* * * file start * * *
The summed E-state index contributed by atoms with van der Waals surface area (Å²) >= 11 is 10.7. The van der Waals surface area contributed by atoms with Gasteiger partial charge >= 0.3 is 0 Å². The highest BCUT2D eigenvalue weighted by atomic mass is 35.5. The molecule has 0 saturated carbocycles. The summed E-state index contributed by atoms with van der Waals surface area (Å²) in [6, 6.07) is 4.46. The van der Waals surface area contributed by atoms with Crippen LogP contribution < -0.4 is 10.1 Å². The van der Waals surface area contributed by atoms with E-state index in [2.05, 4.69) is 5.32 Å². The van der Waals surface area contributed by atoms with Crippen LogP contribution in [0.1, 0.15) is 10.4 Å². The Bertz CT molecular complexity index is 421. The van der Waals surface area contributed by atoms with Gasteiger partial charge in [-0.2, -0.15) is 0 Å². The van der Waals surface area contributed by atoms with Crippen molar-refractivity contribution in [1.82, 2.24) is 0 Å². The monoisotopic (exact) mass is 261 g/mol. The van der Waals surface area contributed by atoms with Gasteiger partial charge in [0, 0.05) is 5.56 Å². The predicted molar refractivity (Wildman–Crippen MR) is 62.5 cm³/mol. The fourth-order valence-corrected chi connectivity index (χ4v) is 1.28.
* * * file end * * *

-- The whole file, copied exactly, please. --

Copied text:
The summed E-state index contributed by atoms with van der Waals surface area (Å²) >= 11 is 10.7. The van der Waals surface area contributed by atoms with Gasteiger partial charge >= 0.3 is 0 Å². The highest BCUT2D eigenvalue weighted by atomic mass is 35.5. The molecule has 0 saturated carbocycles. The summed E-state index contributed by atoms with van der Waals surface area (Å²) in [6, 6.07) is 4.46. The van der Waals surface area contributed by atoms with Crippen LogP contribution < -0.4 is 10.1 Å². The van der Waals surface area contributed by atoms with E-state index in [2.05, 4.69) is 5.32 Å². The van der Waals surface area contributed by atoms with Crippen LogP contribution in [0.1, 0.15) is 10.4 Å². The Bertz CT molecular complexity index is 421. The van der Waals surface area contributed by atoms with Gasteiger partial charge in [-0.2, -0.15) is 0 Å². The van der Waals surface area contributed by atoms with Crippen molar-refractivity contribution in [1.82, 2.24) is 0 Å². The monoisotopic (exact) mass is 261 g/mol. The van der Waals surface area contributed by atoms with Gasteiger partial charge in [0, 0.05) is 5.56 Å². The predicted molar refractivity (Wildman–Crippen MR) is 62.5 cm³/mol. The fourth-order valence-corrected chi connectivity index (χ4v) is 1.28.